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Osteoporosis-related fractures have a major impact on health at the individual and societal levels, through associated morbidity and increased mortality. Up to 50% of women and 20% of men at age 50 years may have a fragility fracture in their remaining lifetimes. Nutrition is important throughout the life course. Thus, adequate Ca and vitamin D intake has been shown to reduce risk of fracture in old age. Other factors such as protein and vitamin K may also be important, although the evidence here is less strong. In childhood Ca or vitamin D supplementation trials have demonstrated modest short-term increases in bone mass, but the long-term implications have not been established. Over recent years it has become apparent that maternal nutrition may have critical and far-reaching persistent consequences for offspring health. Thus, reduced maternal fat stores and low levels of circulating 25-hydroxyvitamin D in pregnancy are associated with reduced bone mass in the offspring; placental Ca transport may be key to these relationships. Wider maternal dietary patterns have also been shown to predict offspring bone mass. These data suggest that an interventional approach aimed at specific micronutrients, such as vitamin D, should be complemented by general optimisation of the mother's diet and lifestyle in order to maximise intrauterine bone mineral accrual and postnatal skeletal growth and thus reduce the burden of osteoporotic fractures in future generations.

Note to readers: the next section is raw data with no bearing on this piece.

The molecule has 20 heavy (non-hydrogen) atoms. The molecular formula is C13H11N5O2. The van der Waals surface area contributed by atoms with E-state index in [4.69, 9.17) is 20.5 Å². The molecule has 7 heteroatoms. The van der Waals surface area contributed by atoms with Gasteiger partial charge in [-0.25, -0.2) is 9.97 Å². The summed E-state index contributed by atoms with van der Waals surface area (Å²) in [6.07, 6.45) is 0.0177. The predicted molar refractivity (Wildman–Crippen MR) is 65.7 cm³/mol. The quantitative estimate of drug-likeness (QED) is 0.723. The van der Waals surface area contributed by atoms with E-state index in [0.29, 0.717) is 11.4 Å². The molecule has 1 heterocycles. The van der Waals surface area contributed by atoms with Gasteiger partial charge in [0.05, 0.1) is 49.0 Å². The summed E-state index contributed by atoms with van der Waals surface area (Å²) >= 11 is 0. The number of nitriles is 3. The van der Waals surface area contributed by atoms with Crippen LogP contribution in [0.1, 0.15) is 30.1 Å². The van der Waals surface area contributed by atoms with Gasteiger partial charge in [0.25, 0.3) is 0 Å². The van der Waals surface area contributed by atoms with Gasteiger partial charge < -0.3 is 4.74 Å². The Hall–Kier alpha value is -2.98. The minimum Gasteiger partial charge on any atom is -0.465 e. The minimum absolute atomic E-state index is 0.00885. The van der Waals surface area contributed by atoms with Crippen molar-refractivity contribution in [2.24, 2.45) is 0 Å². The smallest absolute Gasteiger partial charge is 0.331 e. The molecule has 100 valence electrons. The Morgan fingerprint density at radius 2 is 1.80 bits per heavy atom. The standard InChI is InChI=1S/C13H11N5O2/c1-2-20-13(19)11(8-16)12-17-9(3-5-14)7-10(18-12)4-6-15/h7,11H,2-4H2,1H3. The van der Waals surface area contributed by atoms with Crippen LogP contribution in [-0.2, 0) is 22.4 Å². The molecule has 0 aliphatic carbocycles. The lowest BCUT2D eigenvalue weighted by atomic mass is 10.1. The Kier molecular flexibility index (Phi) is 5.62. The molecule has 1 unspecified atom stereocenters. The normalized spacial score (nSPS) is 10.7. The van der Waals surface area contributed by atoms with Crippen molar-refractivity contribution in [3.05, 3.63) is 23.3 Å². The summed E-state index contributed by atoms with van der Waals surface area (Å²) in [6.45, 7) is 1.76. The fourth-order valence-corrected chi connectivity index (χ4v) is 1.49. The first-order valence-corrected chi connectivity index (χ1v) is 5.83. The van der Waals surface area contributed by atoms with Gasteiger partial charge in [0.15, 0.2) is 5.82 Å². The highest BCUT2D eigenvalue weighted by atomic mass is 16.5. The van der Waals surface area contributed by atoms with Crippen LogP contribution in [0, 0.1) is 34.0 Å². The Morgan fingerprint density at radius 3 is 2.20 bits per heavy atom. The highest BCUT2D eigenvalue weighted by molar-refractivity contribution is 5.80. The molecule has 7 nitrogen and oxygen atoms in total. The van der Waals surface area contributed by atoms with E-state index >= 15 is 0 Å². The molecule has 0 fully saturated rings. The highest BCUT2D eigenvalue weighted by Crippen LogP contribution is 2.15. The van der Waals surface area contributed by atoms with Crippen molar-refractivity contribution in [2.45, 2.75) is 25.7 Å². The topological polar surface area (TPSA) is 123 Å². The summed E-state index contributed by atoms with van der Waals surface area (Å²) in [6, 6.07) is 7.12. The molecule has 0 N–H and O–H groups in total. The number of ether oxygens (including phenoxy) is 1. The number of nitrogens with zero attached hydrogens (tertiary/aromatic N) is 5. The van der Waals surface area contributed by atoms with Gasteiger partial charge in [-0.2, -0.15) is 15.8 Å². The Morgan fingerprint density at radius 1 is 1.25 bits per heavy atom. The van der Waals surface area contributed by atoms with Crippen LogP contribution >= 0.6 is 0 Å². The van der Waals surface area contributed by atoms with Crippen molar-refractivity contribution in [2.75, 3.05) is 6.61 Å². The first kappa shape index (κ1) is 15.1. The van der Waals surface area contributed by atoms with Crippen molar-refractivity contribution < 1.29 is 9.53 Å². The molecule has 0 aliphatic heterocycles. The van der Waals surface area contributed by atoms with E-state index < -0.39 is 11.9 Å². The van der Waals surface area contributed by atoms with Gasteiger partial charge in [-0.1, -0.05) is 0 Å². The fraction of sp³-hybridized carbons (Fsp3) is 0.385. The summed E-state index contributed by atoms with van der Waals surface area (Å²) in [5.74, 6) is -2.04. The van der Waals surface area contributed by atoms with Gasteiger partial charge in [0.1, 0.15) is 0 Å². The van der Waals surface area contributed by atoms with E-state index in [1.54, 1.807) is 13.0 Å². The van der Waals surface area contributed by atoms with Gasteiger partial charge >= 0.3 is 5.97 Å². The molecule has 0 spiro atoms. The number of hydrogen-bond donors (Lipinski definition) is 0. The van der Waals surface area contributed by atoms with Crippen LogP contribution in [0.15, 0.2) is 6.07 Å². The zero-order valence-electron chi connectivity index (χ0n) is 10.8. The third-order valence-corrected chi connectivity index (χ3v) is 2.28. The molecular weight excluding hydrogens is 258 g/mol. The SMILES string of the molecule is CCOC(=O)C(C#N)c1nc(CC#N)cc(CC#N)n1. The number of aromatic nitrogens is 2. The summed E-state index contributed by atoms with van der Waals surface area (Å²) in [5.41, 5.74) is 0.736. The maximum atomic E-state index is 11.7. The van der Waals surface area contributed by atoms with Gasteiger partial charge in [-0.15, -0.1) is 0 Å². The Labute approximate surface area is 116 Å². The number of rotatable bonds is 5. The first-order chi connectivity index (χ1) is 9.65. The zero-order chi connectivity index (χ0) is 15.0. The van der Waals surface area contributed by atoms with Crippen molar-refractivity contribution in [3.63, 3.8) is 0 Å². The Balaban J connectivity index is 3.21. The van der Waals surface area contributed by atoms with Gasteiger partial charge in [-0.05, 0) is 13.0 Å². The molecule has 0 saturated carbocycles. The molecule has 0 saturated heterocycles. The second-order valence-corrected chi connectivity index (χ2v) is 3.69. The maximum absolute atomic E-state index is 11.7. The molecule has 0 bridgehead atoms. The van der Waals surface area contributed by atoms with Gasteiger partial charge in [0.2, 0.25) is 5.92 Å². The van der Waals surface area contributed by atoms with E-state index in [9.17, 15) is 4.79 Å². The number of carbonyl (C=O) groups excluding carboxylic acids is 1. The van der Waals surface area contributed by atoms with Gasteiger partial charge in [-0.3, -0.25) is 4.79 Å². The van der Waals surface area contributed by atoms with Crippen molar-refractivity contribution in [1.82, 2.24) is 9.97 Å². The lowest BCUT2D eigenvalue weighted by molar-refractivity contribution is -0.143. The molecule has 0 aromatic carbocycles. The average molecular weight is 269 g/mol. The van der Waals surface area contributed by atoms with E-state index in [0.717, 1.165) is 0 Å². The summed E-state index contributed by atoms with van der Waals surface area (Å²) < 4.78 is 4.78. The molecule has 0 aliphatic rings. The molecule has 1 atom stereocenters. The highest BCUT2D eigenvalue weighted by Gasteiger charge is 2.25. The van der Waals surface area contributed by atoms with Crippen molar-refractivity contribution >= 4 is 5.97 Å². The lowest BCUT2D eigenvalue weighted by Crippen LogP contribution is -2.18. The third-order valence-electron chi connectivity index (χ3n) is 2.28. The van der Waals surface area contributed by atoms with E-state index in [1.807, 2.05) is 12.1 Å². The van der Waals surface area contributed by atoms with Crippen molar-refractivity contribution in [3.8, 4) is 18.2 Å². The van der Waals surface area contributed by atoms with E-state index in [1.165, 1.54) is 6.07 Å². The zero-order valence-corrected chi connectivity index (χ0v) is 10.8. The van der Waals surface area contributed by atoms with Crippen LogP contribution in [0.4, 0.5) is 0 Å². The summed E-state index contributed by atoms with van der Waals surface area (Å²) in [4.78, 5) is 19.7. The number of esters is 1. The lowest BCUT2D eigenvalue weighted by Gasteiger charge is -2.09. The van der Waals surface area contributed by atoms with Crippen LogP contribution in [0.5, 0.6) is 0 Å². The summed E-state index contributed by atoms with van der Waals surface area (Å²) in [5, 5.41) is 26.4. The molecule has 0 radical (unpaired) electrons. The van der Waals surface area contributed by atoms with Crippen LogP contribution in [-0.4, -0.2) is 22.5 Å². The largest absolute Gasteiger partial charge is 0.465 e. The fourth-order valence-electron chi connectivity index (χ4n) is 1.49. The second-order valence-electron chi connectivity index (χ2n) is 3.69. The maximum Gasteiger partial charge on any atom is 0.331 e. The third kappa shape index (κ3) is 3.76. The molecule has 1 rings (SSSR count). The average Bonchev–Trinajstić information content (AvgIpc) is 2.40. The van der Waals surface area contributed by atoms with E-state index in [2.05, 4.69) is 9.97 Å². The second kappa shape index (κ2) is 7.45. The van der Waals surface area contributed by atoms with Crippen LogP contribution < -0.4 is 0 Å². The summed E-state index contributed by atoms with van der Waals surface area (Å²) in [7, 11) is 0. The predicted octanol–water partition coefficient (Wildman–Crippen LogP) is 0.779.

be a discrete set in
. Call the elements of
centers. The well-known Voronoi tessellation partitions
into polyhedral regions (of varying volumes) by allocating each site of
to the closest center. Here we study allocations of
in which each center attempts to claim a region of equal volume
We focus on the case where
arises from a Poisson process of unit intensity. In an earlier paper by the authors it was proved that there is a unique allocation which is stable in the sense of the Gale–Shapley marriage problem. We study the distance
from a typical site to its allocated center in the stable allocation.
The model exhibits a phase transition in the appetite
. In the critical case
we prove a power law upper bound on
. (Power law lower bounds were proved earlier for all
). In the non-critical cases
we prove exponential upper bounds on
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